8 Netflix Travel Shows Worth Watching While Stuck At Home

Travel shows are the only thing I watch for fun these days.
Many factors led to this decision, the most obvious being our collective inability to travel anywhere during this pandemic. Other factors that contribute to this are certainly the logistical aspect of most good shows stopping production (and not returning this fall) or the original need to grapple with this country's ongoing collapse.
In desolate times there is a desire to experience the greatness of another representative.
Most of my travel observations consisted of old Anthony Bourdain episodes from his various shows, as well as YouTube upstarts like Johnny Harris who got their footage before the shutdown.
As a perennial Netflix observer, I figured I'd see what the subscription service had to offer too.
Michael Whitehall in "Traveling With My Father" on Netflix. (Photo: Netflix / Whitehall Films Ltd)
As with many past travel show projects, Netflix's offerings have different settings but suffer from the lack of different hosts. Unfortunately, most of the list below features white men explaining cultures around the world - and I've left out some of the recent Zac Efron and Paul Hollywood's recent Netflix shows where white men explain the world.
In the vacuum, any of these shows are worth watching, but overall, it's not a diverse collection from Netflix for a subject that requires nuance and sensitivity. Hopefully Netflix is ​​working to fix this problem if we should ever get to some post-pandemic time.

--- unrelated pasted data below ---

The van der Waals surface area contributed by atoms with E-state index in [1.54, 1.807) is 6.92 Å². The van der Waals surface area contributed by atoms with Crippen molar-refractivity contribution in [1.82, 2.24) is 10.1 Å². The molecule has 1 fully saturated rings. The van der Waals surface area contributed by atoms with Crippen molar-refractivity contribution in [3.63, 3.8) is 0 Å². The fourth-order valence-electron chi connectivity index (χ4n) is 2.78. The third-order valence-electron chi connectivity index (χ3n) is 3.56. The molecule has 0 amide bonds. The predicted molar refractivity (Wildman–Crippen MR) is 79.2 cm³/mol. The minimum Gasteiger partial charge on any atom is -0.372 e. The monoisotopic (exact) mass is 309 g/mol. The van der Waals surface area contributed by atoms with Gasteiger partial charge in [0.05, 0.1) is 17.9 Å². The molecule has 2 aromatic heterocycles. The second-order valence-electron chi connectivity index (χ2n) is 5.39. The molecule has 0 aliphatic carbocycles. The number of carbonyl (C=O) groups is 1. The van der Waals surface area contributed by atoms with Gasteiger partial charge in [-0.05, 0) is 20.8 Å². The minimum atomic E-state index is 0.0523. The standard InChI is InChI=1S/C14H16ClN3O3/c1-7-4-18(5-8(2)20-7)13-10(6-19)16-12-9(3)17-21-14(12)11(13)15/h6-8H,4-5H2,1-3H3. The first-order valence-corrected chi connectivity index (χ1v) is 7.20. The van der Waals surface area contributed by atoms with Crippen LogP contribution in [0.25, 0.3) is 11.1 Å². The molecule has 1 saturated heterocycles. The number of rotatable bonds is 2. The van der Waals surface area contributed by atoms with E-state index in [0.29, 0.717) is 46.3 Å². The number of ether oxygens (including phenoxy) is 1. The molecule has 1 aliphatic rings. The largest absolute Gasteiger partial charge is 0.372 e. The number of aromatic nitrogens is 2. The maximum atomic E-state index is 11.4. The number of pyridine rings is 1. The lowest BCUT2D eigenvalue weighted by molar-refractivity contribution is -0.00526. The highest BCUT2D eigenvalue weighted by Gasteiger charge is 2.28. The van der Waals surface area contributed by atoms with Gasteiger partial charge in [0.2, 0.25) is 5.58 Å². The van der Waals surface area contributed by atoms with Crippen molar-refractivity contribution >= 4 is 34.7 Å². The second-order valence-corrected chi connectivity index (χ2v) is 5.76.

Right now, the list below offers some different and fun glimpses of the globe for your surrogate viewing pleasure. If like me you're getting more and more restless on your couch, give this one a try.
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Streamline (Photo: Ji Sub Jeong / HuffPost)
"Jack Whitehall: Traveling With My Dad" (Netflix Original)
Premise: The laid-back comedian Jack Whitehall travels the world with (as you can see from the title) his father, who has a tight demeanor and a penchant for fine clothing. While the two have a stark contrast in personality that evokes an inherent sense of humor, the father is still adept at joking like his son.
Running time: 15 episodes of approximately 30 or 60 minutes
"Street Food" (Netflix Original)
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Premise: The makers of "Chef's Table", a show that glorifies first-class chefs and bakers through profiles and film footage of their creations, treat "street food" in Latin America and Asia in the same way. This type of food is often celebrated in passing at larger travel shows like Anthony Bourdain's Works, but street food spends a lot more time with these undecorated chefs to understand the kitchen.
Running time: 15 episodes of about 30 minutes over the two versions
"Breakfast, Lunch and Dinner" (Netflix Original)
Premise: Chef David Chang visits different cities with different celebrities like Seth Rogen and Chrissy Teigen. The makeshift duo play tourists while Chang tries his best to interview the celebrity guest and keep a fun atmosphere with pals.